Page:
Oct. 30 (Bloomberg) -- The U.S House voted to delay a Labor Department effort to expand investor protections for more than $13 trillion worth of private retirement accounts, including 401(k)s and IRAs.
The legislation, which passed 254-166 yesterday, would stop the department from issuing a proposal to prevent conflicts of interest in retirement-investment advice until 60 days after the Securities and Exchange Commission finalizes a similar rule. The bill also would make the SEC rule-writing task harder by requiring the agency to show that investors have been harmed by existing rules governing brokers’ advice.
The agencies have been working on regulations to require more investment professionals to give advice that is in their clients’ best interests, meeting a standard known as fiduciary duty. The Labor Department proposal would expand that standard to more providers of retirement accounts while the SEC rule would apply to sales of securities. The White House opposed the bill, which now goes to the Democrat-controlled Senate.
“It only got 30 Democratic votes. That in our view is a very good result,” Barbara Roper, director of investor protection for the Consumer Federation of America, said in an interview after the House vote. “We needed to avoid a sense of overwhelming bipartisan support that would have created pressure on the Senate to act.”
The Securities Industry and Financial Markets Association, a lobbying group for banks and brokerages, said in 2011 that Labor Department efforts might increase costs and limit products for investors, especially those with small balances.
“Congress must step in to ensure that federal agencies do not harm the very people they are trying to protect,” Representative Ann Wagner, a Missouri Republican who wrote the bill, said in a June statement. Representative Patrick Murphy, a Florida Democrat, is a co-sponsor on the legislation.
President Barack Obama’s advisers would recommend a veto of the bill because it would derail rulemakings “critical to protecting Americans’ hard-earned savings and preserving their retirement security,” the administration said in a statement on Monday.
The Labor Department’s proposal would change the agency’s definition of investment advice so that providers may be held to the fiduciary duty standard even if they don’t regularly make recommendations to workers. The agency has said it would provide exemptions to allow for some commission-based transactions.
Mike Trupo, a spokesman for the Labor Department, declined in an e-mail to comment on the vote.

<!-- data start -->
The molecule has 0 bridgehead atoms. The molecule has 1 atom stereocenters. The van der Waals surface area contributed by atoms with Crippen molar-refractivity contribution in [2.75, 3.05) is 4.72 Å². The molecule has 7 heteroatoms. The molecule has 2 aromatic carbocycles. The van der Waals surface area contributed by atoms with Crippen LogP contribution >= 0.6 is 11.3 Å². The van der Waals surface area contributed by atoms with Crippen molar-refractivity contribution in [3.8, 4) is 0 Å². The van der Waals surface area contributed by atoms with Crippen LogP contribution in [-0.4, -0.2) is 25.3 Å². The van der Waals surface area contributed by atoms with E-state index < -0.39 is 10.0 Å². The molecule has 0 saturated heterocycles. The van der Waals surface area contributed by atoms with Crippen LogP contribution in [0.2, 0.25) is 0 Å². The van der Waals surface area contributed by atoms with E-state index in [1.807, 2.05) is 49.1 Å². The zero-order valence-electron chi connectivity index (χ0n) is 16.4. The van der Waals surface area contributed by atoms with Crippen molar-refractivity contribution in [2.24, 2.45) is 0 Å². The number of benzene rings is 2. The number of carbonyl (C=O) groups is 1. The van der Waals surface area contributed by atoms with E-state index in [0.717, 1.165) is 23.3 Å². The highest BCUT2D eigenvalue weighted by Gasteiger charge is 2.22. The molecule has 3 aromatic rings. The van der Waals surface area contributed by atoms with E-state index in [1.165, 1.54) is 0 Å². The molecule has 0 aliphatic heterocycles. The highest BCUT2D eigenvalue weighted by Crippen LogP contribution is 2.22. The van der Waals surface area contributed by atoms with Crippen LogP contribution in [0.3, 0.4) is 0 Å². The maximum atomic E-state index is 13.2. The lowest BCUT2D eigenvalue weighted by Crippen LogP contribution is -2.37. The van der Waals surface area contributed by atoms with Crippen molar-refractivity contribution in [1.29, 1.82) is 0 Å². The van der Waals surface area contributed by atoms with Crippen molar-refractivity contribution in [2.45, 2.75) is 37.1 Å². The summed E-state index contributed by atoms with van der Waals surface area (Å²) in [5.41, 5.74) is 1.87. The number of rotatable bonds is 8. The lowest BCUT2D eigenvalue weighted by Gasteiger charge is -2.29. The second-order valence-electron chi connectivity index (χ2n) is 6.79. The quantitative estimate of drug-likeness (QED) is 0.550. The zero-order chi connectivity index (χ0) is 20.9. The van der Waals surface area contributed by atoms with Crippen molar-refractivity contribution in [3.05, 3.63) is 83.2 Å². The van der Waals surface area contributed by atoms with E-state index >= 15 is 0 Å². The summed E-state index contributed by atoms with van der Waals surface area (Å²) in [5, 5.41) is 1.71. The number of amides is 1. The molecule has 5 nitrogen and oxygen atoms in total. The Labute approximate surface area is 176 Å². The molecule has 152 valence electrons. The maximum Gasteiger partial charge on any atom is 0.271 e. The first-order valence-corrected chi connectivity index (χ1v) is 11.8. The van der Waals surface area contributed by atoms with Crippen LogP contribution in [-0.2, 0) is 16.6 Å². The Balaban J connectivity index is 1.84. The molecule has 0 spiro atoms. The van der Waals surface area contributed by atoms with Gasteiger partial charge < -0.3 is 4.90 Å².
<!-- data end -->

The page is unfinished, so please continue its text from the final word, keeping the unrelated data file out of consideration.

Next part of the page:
U.S. retirement assets, not including government pensions and annuity reserves, totaled about $13.8 trillion as of June 30, with $5.7 trillion in IRAs and $5.3 trillion in defined contribution plans such as 401(k)s, according to the Investment Company Institute in Washington.
The SEC staff recommended in January 2011 that the regulator should consider imposing a fiduciary duty on brokers providing investment advice to retail customers. Under such a standard, brokers would have to disclose their conflicts of interest to customers.
An agency staff study, mandated by the 2010 Dodd-Frank Act, found many retail investors don’t understand that investment advisers and brokers operate under different legal standards for dealing with customers. Under current rules, brokers have a looser duty to recommend investments that are suitable for customers, while investment advisers have a stricter duty to put their clients’ best interests first.
The House bill requires the SEC to show that investors are being hurt under the existing standard and that the new rule would reduce investor confusion over duties of brokers versus investment advisers. Those stipulations may cause the agency to write a weaker rule that doesn’t trigger industry resistance, Roper said.
Participants with 401(k) accounts may not understand that the person educating them about their investments may have a financial stake in the choices they make, a 2011 U.S. Government Accountability Office report said. Such conflicts of interest could lead 401(k) participants who change jobs to move money to IRAs, which may have higher fees, the GAO said.
Because they are not subject to the fiduciary standard, financial services firms that administer 401(k) plans for employers may recommend funds in which they have a financial interest rather than products better suited to the investor, the report said.
In the Senate, 10 Democrats including Jon Tester of Montana and Kirsten Gillibrand of New York wrote a letter to the Office of Management and Budget in August urging a delay on the Labor Department rule until the SEC acts.
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